Kusatsu Onsen, located in Gunma Prefecture, is one of Japan’s most popular hot spring resorts, about 4 hours northwest of Tokyo.
It is said that Kusatsu Onsen was discovered more than 1800 years ago, either by Prince Yamato Takeru or by the high priest Gyoki of the Nara period.
Since then, people have begun to visit Kusatsu Onsen to bathe in its waters, as the sulfurous waters are beneficial for a variety of conditions, including skin disorders, muscle pain, and fatigue.
Today, Kusatsu Onsen is a popular destination for both Japanese and international tourists. Even though it only has 7,000 inhabitants, it receives about 3 million visitors annually.
It’s the perfect destination for a weekend trip.
How to get to Kusatsu Onsen from Tokyo?
There are multiple ways to get to Kusatsu Onsen from Tokyo:
1- Take the Limited Express Kusatsu from Ueno Station to Naganohara-Kusatsuguchi Station, and then take a JR Bus to Kusatsu Onsen. The trip is entirely covered by the JR Pass and takes about 3 hours.
2- You can also take the Hokuriku Shinkansen from JR Tokyo Station to Karuizawa Station and take the Kotsu bus or the Seibu Kanko bus to Kusatsu Onsen.
3- There are also highway buses from Tokyo to Kusatsu Onsen. The one-way trip takes around 4 hours, but it is also the cheapest way to go there if you do not have a travel pass.
Since Kusatsu Onsen is a destination to enjoy hot spring baths, here is the proper onsen etiquette for first-timers:
– Washing: Before entering the onsen, thoroughly wash your body at the provided washing area.
– Nudity: Most onsen are gender-separated and require guests to be nude.
– Towels: You can bring a small towel to cover yourself, but you will have to keep it out of the water.
– Tattoos: Be aware that visible tattoos may not be allowed in public baths.
– Silence: Maintain a peaceful atmosphere and avoid loud conversations or noises.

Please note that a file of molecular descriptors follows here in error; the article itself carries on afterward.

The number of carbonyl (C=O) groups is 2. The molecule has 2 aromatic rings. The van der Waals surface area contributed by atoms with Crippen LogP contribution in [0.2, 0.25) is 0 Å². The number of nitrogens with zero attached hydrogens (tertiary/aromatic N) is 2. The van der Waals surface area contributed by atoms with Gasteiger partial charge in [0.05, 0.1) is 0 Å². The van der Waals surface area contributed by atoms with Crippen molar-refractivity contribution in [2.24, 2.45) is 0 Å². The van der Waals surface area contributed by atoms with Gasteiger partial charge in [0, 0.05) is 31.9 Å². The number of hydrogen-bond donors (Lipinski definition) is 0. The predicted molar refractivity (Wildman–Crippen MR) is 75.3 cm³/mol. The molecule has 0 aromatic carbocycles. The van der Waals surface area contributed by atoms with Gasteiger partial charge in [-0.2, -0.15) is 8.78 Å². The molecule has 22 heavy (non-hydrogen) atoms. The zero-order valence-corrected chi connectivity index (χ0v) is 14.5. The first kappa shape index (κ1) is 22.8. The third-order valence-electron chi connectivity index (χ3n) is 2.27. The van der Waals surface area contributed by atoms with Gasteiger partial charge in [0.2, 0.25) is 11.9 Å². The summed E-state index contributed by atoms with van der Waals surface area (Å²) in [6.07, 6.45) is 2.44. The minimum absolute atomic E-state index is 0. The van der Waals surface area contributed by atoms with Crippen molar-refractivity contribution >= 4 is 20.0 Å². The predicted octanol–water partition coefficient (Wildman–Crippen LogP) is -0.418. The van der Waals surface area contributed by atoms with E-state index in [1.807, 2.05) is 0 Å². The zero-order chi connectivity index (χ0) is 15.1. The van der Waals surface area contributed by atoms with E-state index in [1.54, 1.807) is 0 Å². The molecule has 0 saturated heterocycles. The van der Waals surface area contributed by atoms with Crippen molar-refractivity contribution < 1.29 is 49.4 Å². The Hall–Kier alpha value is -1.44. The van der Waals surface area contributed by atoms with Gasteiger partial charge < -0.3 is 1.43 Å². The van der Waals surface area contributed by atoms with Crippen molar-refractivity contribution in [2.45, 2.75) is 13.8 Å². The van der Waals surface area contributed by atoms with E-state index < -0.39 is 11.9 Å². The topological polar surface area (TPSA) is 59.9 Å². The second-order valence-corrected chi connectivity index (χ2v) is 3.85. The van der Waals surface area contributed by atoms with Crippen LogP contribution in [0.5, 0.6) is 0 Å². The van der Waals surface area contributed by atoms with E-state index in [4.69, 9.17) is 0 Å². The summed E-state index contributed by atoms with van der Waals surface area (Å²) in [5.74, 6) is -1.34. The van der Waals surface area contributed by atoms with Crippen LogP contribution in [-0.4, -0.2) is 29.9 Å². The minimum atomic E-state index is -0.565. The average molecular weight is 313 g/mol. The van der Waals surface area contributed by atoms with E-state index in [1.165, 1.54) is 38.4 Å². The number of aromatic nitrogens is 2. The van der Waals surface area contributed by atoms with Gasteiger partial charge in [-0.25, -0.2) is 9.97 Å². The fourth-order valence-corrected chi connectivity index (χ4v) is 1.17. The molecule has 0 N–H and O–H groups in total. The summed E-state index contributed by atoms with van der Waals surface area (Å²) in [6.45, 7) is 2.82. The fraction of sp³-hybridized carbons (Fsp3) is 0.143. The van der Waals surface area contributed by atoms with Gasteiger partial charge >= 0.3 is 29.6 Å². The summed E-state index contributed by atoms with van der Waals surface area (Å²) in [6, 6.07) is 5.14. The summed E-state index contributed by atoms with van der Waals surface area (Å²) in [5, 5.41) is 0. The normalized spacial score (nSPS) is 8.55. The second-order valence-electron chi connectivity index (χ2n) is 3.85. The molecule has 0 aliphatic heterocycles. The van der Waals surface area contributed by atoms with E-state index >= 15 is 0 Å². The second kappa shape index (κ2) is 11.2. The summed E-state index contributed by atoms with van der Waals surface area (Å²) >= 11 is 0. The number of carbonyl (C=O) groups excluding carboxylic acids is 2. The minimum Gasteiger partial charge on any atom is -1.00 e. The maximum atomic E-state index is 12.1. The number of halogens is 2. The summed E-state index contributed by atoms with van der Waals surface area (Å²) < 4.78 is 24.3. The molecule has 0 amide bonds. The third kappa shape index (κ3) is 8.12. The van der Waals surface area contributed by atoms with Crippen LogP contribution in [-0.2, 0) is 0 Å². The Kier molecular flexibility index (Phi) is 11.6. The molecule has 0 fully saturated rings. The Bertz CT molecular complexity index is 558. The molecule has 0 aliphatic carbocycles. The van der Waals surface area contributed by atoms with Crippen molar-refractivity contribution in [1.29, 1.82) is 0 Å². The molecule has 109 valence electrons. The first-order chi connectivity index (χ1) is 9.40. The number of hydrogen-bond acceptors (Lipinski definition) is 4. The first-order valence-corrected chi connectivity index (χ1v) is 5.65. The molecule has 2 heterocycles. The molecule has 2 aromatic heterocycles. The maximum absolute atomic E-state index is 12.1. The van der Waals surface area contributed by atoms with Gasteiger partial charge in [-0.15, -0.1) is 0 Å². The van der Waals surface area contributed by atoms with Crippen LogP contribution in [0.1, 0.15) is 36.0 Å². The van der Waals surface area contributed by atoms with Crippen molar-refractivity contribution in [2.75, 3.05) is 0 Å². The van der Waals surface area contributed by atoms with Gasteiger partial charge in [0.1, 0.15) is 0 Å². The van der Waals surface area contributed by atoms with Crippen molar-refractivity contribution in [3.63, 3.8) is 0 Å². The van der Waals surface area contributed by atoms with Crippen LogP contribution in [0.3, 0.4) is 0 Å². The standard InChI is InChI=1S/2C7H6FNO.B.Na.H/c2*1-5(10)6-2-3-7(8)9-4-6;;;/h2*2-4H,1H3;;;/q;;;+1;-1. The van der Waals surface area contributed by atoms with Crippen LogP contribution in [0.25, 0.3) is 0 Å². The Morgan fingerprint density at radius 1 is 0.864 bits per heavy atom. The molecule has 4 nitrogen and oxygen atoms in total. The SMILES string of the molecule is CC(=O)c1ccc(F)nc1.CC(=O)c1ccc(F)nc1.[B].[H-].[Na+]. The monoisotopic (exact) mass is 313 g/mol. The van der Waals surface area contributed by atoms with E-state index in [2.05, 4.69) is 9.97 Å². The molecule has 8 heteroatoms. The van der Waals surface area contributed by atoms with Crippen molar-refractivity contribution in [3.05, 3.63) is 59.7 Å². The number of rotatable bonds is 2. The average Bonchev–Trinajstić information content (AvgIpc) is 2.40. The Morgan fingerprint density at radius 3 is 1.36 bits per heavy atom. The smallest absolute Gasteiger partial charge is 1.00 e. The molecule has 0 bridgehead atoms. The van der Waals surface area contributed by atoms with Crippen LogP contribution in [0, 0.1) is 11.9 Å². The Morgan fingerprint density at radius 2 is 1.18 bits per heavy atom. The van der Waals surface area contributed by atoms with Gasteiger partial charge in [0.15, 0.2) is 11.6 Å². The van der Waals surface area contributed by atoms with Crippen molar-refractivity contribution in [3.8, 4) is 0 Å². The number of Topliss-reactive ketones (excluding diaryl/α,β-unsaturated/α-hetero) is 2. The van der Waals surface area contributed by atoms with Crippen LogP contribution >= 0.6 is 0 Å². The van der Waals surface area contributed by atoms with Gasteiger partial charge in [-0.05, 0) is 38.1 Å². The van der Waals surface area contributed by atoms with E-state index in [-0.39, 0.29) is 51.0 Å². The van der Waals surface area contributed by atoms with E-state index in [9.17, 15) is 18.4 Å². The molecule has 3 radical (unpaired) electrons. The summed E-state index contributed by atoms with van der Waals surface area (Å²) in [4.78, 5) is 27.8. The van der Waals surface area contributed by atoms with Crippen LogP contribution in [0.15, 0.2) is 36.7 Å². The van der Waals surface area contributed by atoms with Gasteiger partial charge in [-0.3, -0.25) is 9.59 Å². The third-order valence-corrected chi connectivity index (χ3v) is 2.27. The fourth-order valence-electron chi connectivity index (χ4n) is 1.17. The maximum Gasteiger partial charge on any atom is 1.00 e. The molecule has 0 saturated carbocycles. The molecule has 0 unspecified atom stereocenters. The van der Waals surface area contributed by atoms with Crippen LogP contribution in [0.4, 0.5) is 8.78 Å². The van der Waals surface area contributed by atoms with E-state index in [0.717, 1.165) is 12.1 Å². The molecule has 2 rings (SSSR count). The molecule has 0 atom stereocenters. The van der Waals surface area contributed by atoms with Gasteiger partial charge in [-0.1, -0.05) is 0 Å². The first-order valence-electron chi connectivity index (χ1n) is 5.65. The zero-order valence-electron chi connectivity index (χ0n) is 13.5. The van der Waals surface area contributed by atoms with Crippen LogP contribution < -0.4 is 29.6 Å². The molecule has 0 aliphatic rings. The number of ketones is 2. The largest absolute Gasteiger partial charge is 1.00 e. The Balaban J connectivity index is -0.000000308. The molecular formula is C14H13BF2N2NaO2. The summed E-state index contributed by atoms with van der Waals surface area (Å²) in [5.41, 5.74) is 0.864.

– Hygiene: Keep the onsen clean by rinsing off any excess shampoo or soap before entering.
– Personal space: Respect others’ space and privacy in the bath.
– Mobile phones and cameras: Avoid using mobile phones and refrain from taking pictures.
– Relax and enjoy: Take your time, relax, and embrace the healing benefits of the onsen experience.
Now you are familiar with the proper onsen etiquette, let’s see what there is to see in Kusatsu Onsen.
Yubatake is a big hot water field in the town’s center. It’s renowned for its bubbly water, sulfurous scent, and vibrant shades and is the emblem of Kusatsu Onsen.
Yubatake’s water is believed to have medicinal properties and can be used in a variety of treatments. Its temperature varies, usually around 104 °F (40 °C).
Yubatake is the primary source of hot spring water for the area’s bathhouses.
Built in 1968 and renovated in 2015, Netsunoyu is located next to the Yubatake. The name “Netsunoyu” means “hot spring of boiling water”.
It’s a two-story bathhouse where you can watch the spectacular “yumomi” performance, in which the hot spring water is stirred using large wooden paddles to cool its temperature without altering the minerals.
There are several performances a day, but I recommend buying a ticket in advance to be sure to see them.
Sainokawara Park is home to one of the largest outdoor onsen in Japan named Sainokawara Rotenburo, where visitors can soak themselves in the warm, mineral-rich water while enjoying the beauty of the surrounding area.
The park also has several hiking trails for people to enjoy the peace and quiet of nature.
This is the guardian shrine of Kusatsu Onsen, dedicated to Yamato Takeru who is believed to have discovered Kusatsu. The shrine was founded in the 7th century and is located close to the Yubatake. But first, you will have to climb steep stone stairs before being able to enjoy the charms of the shrine.
Kusatsu Onsen Ski Resort（草津温泉スキー場）~Winter~
In winter, skiers have the unique opportunity to experience skiing and hot spring bathing on the same day at the Kusatsu Onsen ski resort.
It is an excellent spot for families and novice skiers since its slopes are all beginner and intermediate level.